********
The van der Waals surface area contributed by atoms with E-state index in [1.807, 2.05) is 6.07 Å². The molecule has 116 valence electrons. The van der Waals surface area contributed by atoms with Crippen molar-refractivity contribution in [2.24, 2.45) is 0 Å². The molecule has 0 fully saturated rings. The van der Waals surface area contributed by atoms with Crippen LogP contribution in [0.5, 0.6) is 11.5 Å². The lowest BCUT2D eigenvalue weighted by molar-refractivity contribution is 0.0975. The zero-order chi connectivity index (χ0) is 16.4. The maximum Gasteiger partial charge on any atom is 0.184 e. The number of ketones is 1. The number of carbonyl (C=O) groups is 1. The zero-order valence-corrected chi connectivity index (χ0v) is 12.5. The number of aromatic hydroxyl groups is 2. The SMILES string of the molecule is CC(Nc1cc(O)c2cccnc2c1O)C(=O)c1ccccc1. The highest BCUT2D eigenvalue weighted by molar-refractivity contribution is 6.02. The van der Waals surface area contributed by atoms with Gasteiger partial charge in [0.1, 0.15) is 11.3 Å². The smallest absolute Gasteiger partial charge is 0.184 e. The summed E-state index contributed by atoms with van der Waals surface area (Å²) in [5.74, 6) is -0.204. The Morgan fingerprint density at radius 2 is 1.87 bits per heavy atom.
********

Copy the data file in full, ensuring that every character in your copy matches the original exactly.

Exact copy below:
The van der Waals surface area contributed by atoms with E-state index in [1.807, 2.05) is 6.07 Å². The molecule has 116 valence electrons. The van der Waals surface area contributed by atoms with Crippen molar-refractivity contribution in [2.24, 2.45) is 0 Å². The molecule has 0 fully saturated rings. The van der Waals surface area contributed by atoms with Crippen LogP contribution in [0.5, 0.6) is 11.5 Å². The lowest BCUT2D eigenvalue weighted by molar-refractivity contribution is 0.0975. The zero-order chi connectivity index (χ0) is 16.4. The maximum Gasteiger partial charge on any atom is 0.184 e. The number of ketones is 1. The number of carbonyl (C=O) groups is 1. The zero-order valence-corrected chi connectivity index (χ0v) is 12.5. The number of aromatic hydroxyl groups is 2. The SMILES string of the molecule is CC(Nc1cc(O)c2cccnc2c1O)C(=O)c1ccccc1. The highest BCUT2D eigenvalue weighted by molar-refractivity contribution is 6.02. The van der Waals surface area contributed by atoms with Gasteiger partial charge in [0.1, 0.15) is 11.3 Å². The smallest absolute Gasteiger partial charge is 0.184 e. The summed E-state index contributed by atoms with van der Waals surface area (Å²) in [5.74, 6) is -0.204. The Morgan fingerprint density at radius 2 is 1.87 bits per heavy atom.